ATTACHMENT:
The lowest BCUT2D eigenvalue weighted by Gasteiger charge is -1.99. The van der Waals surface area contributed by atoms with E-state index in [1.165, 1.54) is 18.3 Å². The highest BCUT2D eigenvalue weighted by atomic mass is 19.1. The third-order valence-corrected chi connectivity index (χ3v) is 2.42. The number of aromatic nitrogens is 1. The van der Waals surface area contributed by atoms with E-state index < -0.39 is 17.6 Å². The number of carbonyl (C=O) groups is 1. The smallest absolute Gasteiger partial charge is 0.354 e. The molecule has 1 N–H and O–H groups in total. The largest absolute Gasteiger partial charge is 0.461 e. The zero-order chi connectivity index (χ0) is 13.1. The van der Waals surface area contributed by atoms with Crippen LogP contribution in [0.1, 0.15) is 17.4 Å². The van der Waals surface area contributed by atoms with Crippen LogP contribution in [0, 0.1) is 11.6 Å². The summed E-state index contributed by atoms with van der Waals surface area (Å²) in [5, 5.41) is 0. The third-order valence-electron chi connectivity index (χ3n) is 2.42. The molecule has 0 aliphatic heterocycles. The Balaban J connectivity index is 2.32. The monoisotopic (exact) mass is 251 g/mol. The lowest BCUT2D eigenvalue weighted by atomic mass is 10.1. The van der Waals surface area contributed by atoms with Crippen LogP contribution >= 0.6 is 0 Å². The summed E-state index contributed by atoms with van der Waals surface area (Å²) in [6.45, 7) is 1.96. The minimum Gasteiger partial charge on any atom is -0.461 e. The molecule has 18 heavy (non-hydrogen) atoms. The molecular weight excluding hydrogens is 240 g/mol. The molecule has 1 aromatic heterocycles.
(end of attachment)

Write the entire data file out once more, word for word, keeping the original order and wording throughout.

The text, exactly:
The lowest BCUT2D eigenvalue weighted by Gasteiger charge is -1.99. The van der Waals surface area contributed by atoms with E-state index in [1.165, 1.54) is 18.3 Å². The highest BCUT2D eigenvalue weighted by atomic mass is 19.1. The third-order valence-corrected chi connectivity index (χ3v) is 2.42. The number of aromatic nitrogens is 1. The van der Waals surface area contributed by atoms with E-state index < -0.39 is 17.6 Å². The number of carbonyl (C=O) groups is 1. The smallest absolute Gasteiger partial charge is 0.354 e. The molecule has 1 N–H and O–H groups in total. The largest absolute Gasteiger partial charge is 0.461 e. The zero-order chi connectivity index (χ0) is 13.1. The van der Waals surface area contributed by atoms with Crippen LogP contribution in [0.1, 0.15) is 17.4 Å². The van der Waals surface area contributed by atoms with Crippen LogP contribution in [0, 0.1) is 11.6 Å². The summed E-state index contributed by atoms with van der Waals surface area (Å²) in [5, 5.41) is 0. The third-order valence-electron chi connectivity index (χ3n) is 2.42. The molecule has 0 aliphatic heterocycles. The Balaban J connectivity index is 2.32. The monoisotopic (exact) mass is 251 g/mol. The lowest BCUT2D eigenvalue weighted by atomic mass is 10.1. The van der Waals surface area contributed by atoms with Crippen LogP contribution >= 0.6 is 0 Å². The summed E-state index contributed by atoms with van der Waals surface area (Å²) in [6.45, 7) is 1.96. The minimum Gasteiger partial charge on any atom is -0.461 e. The molecule has 18 heavy (non-hydrogen) atoms. The molecular weight excluding hydrogens is 240 g/mol. The molecule has 1 aromatic heterocycles.